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The Future of America

07 November 2016

The presidential candidates offer opposing visions for America. This article takes a brief trip into the two possible futures that await the US on 8 November 2016.

President Trump

Trump's campaign has been characterised by a lack of information, making America's future under his presidency rather uncertain. To what extent would his election promises be realised?

The notorious Mexican wall has been a signature promise in Trump's presidential campaign, but could this be a reality, or is it, as Clinton remarks, a mere "fantasy"? According to experts, the 2000 mile wall would cost $25 billion to build, and the Mexican government have wasted no pleasantries vehemently denying their funding of the project. Alongside difficulties posed by obtaining Congressional support and environmental regulation, this promise may be a difficult one to deliver, especially within a presidential term, as the wall could take years to build. Trump may have left the White House by the time his fantasy would become a reality.

Trump has also promised 25 million new jobs and tax cuts for everyone, but Oxford Economics are unconvinced. With no corresponding plan to cut federal spending, they predict that Trump's proposals would shrink the US economy by 5%. Trump's economic policies could potentially cost America 5 million jobs according to the Peterson International Institute of Economics. In contrast, the Tax Foundation states that lower tax rates will trigger growth, leading to more jobs. The plan is certainly "disruptive" and conflicting opinion makes its success hard to predict.

Change can definitely be expected in terms of foreign policy. The focus is advancing America's national interests and a Trump presidency could see a new relationship with Russia and NAFTA renegotiated or even reneged, which, under Article 2205, Trump could do without the support of Congress.

President Clinton

Clinton's campaign provides more information than Trump's, but are her policies any more robust?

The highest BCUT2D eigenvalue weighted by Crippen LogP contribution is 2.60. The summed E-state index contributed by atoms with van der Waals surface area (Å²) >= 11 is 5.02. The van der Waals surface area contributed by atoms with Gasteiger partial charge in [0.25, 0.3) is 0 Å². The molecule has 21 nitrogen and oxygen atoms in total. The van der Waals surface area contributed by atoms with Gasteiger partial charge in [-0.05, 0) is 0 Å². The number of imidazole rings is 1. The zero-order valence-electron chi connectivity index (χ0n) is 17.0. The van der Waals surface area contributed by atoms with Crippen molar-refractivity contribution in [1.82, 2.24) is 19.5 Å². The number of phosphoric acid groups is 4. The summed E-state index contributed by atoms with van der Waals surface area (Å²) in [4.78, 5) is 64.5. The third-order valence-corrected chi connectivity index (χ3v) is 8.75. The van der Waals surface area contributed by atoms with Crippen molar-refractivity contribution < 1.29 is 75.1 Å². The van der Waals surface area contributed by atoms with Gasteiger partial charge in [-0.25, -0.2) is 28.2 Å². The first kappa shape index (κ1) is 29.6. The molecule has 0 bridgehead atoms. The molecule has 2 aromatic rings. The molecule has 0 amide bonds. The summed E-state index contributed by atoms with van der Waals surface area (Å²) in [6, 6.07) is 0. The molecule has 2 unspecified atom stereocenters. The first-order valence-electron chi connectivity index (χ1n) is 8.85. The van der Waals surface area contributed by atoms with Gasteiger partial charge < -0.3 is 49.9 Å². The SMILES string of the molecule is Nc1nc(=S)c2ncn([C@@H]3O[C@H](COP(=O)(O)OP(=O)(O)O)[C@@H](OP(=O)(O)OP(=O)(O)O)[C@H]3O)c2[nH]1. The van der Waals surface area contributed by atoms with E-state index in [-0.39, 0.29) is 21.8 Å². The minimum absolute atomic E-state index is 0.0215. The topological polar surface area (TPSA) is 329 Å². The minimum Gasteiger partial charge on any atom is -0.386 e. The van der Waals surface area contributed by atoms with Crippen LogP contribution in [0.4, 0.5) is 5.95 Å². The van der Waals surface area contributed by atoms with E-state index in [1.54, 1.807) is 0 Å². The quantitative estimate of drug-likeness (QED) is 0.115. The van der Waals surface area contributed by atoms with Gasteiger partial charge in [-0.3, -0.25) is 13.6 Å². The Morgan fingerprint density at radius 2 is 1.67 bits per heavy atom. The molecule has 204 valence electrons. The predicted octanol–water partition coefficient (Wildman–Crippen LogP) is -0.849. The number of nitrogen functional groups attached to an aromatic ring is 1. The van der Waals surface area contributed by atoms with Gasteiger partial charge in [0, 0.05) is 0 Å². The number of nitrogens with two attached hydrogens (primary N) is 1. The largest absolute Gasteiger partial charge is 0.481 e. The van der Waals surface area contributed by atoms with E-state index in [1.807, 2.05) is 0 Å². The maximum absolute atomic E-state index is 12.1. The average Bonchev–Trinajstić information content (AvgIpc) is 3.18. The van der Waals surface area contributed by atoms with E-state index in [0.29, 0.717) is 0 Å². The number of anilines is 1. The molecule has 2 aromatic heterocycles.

Clinton's plan is less about tax cuts and more about ensuring the wealthy pay their share. Her economic plan is layered, involving a 30% tax on those with income over $1 million and a 4% 'surtax' on those earning more than $5 million. Higher taxes for the rich and few targeted tax cuts can therefore be expected if Clinton is elected president.

Despite this increased tax revenue, the Committee for a Responsible Federal Budget suggests that her plan would still add $200 billion to the national debt, particularly because she plans to increase federal spending, specifically $275 billion on infrastructure and $700 billion on education. However, they do state that the funding of this shortfall could be explained if further information is given.

In terms of foreign policy, we can expect to see a break from Obama's approach, with a tougher stance taken in respect of Iran, Russia and China. In the past, Clinton has been an advocate of interventionist measures, having previously voted for Libya intervention. Increased involvement in Syria has been a key pledge in her campaign, but will she follow through, and if so, what form will US action take?

How easily could Clinton make these changes? As we learnt from Obamacare, the Republican Party is unlikely to make it easy for her.

Only time will tell whether Trump will "make America great again" or whether Clinton really is "for America".